Following the 2008 financial crisis, regulators and industry participants agreed on the need to develop a global solution that allows transactions to be tracked across financial markets and multiple jurisdictions.
Policymakers and stakeholders around the globe collaborated to address the challenges and potential obstacles of transforming the idea into a reality which led to the creation of key elements of the global legal entity identifier (GLEI) system. In late July 2013, the Regulatory Oversight Committee (ROC), the global group of regulators established by the Group of 20 (G20) and the Financial Stability Board (FSB) to oversee development of the GLEI system, published requirements for Local Operating Units (LOUs). Meeting these requirements would enable the identifiers issued by LOUs to become globally acceptable for transaction reporting to the 55 global regulators that are members of the ROC. Ultimately, this action recognizes these LOUs as pre-LOUs within the GLEIS system.
The creation of a pre-LEI by an authorized pre-LOU will make the entities involved in derivatives transactions consistently identifiable to regulators and other financial institutions. Market participants will not only have a clearer and more consolidated view of their interconnections and risks, but they will also benefit from reduced costs for collecting, and aggregating data, and reporting that data to regulators.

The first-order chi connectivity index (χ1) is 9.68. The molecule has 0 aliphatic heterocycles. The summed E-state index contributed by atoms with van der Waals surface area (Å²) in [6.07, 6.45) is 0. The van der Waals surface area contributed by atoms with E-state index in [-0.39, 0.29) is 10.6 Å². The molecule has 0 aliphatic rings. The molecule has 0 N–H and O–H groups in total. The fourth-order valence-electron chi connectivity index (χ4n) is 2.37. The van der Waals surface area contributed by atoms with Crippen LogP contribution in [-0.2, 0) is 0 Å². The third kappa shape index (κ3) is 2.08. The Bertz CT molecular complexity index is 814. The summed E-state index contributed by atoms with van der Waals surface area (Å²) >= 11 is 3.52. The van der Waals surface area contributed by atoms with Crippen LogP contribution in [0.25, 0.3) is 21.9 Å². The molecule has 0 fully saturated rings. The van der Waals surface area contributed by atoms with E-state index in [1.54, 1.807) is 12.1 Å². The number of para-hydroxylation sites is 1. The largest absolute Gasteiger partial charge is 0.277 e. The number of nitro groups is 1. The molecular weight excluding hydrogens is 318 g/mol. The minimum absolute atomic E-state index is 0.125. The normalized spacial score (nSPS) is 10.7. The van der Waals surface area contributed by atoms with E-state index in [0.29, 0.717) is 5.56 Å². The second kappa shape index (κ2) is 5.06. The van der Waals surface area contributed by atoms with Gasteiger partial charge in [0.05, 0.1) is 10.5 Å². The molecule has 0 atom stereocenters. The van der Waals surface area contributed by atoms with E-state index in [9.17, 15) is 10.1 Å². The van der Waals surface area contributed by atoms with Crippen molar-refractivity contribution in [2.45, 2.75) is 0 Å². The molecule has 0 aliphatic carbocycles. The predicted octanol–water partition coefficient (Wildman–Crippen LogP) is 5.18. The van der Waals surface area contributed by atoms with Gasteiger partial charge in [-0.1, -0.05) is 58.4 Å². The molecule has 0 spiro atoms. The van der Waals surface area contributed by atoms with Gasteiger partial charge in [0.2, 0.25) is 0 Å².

Assigning legal entities engaged in financial transactions a unique identifier affords more efficient tracking of counterparties to trades, streamlines processing capabilities and improves risk management. Trade repositories, mandated through the European Market Infrastructure Regulation (EMIR) in Europe and the Dodd-Frank Act in the U.S., will make sure that transaction data is captured across all derivatives.
While great progress has been made in implementing a GLEIS system, time is running short for market participants who are dealing with derivative to obtain and register their LEI. The deadline for EMIR reporting – February 12, 2014 – is quickly approaching. Every entity dealing in derivatives transactions whether a bank, a fund manager or a corporation, needs to have an LEI to be able to report.
The use of a GLEI system will provide a much-needed level of consistency to aggregate trade information globally, serving as a key pillar of risk management for regulators and market participants alike.